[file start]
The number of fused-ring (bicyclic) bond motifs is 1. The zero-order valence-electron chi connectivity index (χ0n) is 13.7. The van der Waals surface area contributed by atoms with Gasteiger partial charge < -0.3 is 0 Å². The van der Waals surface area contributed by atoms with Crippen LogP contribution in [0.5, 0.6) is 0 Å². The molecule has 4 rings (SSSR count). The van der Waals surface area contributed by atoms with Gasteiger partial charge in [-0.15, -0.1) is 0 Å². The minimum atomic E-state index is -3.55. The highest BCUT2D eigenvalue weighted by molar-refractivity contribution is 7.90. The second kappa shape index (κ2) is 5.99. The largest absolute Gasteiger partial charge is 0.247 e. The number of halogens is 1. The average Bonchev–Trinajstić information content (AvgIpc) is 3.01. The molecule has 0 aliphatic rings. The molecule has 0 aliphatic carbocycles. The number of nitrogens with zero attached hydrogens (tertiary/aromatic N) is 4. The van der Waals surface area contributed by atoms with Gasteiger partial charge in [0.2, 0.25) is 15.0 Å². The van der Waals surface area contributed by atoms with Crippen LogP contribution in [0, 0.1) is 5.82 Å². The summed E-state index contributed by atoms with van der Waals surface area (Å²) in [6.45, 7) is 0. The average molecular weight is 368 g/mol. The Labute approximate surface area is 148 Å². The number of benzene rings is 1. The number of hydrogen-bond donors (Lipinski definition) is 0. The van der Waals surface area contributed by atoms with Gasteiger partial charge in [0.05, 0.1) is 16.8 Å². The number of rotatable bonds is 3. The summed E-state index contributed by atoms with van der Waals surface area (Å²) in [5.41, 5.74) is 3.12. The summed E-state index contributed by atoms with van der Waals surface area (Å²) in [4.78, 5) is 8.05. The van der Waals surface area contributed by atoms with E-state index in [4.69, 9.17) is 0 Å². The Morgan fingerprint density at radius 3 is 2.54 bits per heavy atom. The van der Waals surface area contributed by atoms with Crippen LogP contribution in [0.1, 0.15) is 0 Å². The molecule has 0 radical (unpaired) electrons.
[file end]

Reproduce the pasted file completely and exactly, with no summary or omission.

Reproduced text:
The number of fused-ring (bicyclic) bond motifs is 1. The zero-order valence-electron chi connectivity index (χ0n) is 13.7. The van der Waals surface area contributed by atoms with Gasteiger partial charge < -0.3 is 0 Å². The van der Waals surface area contributed by atoms with Crippen LogP contribution in [0.5, 0.6) is 0 Å². The molecule has 4 rings (SSSR count). The van der Waals surface area contributed by atoms with Gasteiger partial charge in [-0.15, -0.1) is 0 Å². The minimum atomic E-state index is -3.55. The highest BCUT2D eigenvalue weighted by molar-refractivity contribution is 7.90. The second kappa shape index (κ2) is 5.99. The largest absolute Gasteiger partial charge is 0.247 e. The number of halogens is 1. The average Bonchev–Trinajstić information content (AvgIpc) is 3.01. The molecule has 0 aliphatic rings. The molecule has 0 aliphatic carbocycles. The number of nitrogens with zero attached hydrogens (tertiary/aromatic N) is 4. The van der Waals surface area contributed by atoms with Gasteiger partial charge in [0.2, 0.25) is 15.0 Å². The van der Waals surface area contributed by atoms with Crippen LogP contribution in [0, 0.1) is 5.82 Å². The summed E-state index contributed by atoms with van der Waals surface area (Å²) in [6.45, 7) is 0. The average molecular weight is 368 g/mol. The Labute approximate surface area is 148 Å². The number of benzene rings is 1. The number of hydrogen-bond donors (Lipinski definition) is 0. The van der Waals surface area contributed by atoms with Gasteiger partial charge in [0.05, 0.1) is 16.8 Å². The number of rotatable bonds is 3. The summed E-state index contributed by atoms with van der Waals surface area (Å²) in [5.41, 5.74) is 3.12. The summed E-state index contributed by atoms with van der Waals surface area (Å²) in [4.78, 5) is 8.05. The van der Waals surface area contributed by atoms with E-state index in [4.69, 9.17) is 0 Å². The Morgan fingerprint density at radius 3 is 2.54 bits per heavy atom. The van der Waals surface area contributed by atoms with Crippen LogP contribution in [0.1, 0.15) is 0 Å². The molecule has 0 radical (unpaired) electrons.